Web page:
the glimmering prize in sight, tantalizing

We must not talk or sulk or balk

 

 

The dropping romps of the cooks and crooks

too obvious to even non-looking eyes,

the fevered stirring of this sticky broth

a mish-mash pot-pourri cobbled by a medley

of assorted chefs of drooping and dangling mores,

tired and tiring broth

to be served for our famished jaws

We must not talk or sulk or balk

 

 

Doom beckons coyly in this season of declining bloom

nimble fingers play with our minds chords,

clever tongues sing swans to dull us

the ever hungry lion

spins his wealth on our common loom

glows and swims in an ocean of wealth

whilst all around us

lame lambs drown in pool of poverty

in a season of plenty

We must not talk or sulk or balk

 

 

And all this dance of drunken lizards and

dead beat rats racing almost dazed,

looking for who to bait and bite.

We must not talk or sulk or balk

We must like Isaiah go the slaughter

with laughter, “shuffering & Shmiling”

but with no salvation in sight

HerStory

By Noel A. Ihebuzor

(A response to this poem which pains and troubles me)

 

I veil my face

I fake, I affect a pace

I strike a pose to please

 

I part unveil my ware

to attract, to beckon, to appeal,

all to strike a better bargain

 

draining nights

on these dark streets,

mean, dim

where for a fare fair

I fair sell my flesh and frame,

me tame, soul lame, filled with shame

before rates of exchange

driven hard, harsh, heartless

unequal, the weak cannot bargain

 

I empty my soul,

as he emptyng inside me, also empties me

so much pain,

for so paltry a gain

all so that you, my child

will not be empty

when you rise

 

In the mornings, when you rise

clad in your innocence,

as you eat and fill up, I sing for you

but also to forget, my smiles fake, as guilt

and self-pity gnaw at my insides

 

And I sink, I sink and sing to forget.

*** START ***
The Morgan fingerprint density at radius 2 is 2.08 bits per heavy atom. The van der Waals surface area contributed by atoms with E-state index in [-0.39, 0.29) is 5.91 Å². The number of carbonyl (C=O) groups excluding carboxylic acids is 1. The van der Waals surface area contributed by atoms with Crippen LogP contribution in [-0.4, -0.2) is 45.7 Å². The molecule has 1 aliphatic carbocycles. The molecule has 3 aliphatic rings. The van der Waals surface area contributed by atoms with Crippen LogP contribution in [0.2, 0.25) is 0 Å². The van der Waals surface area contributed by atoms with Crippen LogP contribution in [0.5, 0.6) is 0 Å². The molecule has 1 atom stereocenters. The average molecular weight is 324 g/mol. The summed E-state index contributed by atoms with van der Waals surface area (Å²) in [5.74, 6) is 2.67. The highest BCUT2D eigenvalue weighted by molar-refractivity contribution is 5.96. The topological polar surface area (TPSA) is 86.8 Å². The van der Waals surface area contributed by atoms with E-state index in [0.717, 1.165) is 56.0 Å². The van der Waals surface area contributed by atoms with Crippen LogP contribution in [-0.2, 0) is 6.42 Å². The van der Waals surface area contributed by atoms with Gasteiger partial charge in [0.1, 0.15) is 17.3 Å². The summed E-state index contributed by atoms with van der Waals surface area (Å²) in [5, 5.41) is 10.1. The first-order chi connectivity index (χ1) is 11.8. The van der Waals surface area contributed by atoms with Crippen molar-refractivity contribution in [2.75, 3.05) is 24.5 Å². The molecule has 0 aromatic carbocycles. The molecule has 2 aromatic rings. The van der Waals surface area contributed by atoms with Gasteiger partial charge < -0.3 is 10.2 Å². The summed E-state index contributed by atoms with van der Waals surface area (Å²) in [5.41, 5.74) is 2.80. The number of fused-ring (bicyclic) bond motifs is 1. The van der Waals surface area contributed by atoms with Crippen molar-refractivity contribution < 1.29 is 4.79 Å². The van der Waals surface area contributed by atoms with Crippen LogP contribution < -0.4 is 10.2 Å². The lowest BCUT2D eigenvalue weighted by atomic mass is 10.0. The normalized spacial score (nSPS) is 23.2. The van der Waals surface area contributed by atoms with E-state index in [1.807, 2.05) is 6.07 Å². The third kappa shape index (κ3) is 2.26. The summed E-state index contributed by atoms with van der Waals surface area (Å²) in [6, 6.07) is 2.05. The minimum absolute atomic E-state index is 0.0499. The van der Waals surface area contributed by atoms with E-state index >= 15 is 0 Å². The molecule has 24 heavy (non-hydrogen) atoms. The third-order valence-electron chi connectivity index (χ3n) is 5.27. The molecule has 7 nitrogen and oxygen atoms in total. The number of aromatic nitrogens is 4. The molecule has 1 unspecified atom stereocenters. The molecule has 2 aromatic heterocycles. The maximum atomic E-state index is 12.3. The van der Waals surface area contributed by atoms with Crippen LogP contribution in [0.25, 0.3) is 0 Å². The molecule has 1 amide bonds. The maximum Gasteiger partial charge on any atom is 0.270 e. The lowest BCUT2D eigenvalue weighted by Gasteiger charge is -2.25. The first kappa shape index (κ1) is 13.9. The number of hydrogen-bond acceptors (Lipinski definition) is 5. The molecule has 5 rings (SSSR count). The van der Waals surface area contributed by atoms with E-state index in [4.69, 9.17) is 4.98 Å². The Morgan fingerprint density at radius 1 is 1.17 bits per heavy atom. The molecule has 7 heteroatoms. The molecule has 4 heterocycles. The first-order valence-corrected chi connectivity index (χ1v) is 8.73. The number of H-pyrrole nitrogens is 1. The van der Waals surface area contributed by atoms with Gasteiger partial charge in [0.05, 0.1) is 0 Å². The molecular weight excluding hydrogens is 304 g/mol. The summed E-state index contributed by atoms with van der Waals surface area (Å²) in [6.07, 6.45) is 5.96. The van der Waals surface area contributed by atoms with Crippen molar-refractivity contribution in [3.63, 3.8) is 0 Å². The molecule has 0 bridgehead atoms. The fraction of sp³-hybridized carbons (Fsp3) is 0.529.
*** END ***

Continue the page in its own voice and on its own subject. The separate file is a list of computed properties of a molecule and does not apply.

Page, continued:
Review of Biko Agozino’s “Today na Today”

By Noel A. Ihebuzor

Title – Today na Today

Author – Biko AGOZINO

Biko Agozino 2

Publishers – Omala Media Ltd, Awgu, Enugu

Year of Publication – 2013

I have just been privileged to read a collection of poems  most of them in pidgin English by Biko Agozino. Onwubiko Agozino (Biko), is a Professor of Sociology and Africana Studies, Virginia Tech, Blacksburg, VA, USA

The collection, titled “Today na Today” is made of 36 poems, 31 of which are in pidgin English and the last 5 in standard English. The poems treat a broad range of contemporary social issues in Nigeria from life in our typical urban ghettos characterised by “face me- I face you” type of accommodation to protests over the conditions of host communities in the oil rich Niger delta of Nigeria. The issues covered are indeed broad but a common thread of social relevance unites them all. Take the poem “Fire the devil”. Here Biko slams with very biting wit the rise in a theology that seeks explanations for social failings in the unceasing interference of the devil. Or consider “Black sperm” where the poet describes and takes issues with the social consequences of new developments and possibilities in fertility management and reproductive choices, especially the whole issue of sperm banks and artificial insemination.. “Time na Money” starts off innocently on the title of a song by Okri but ends up with a deep and shattering broadside on an enlarging cult of materialism. Poor people pay more is particularly disturbing and contains lines that etch their words in the minds of the reader

“Them fit prospect for oil self right inside we wife and daughters’ thighs

We only beg make them rub small oil for we cassava leaves make them shine”

These are strong words. These are powerful condemnations of the activities of the oil companies in the Niger Delta  (ND) whose failures and negligence along with other failures explain the abject poverty of the ND.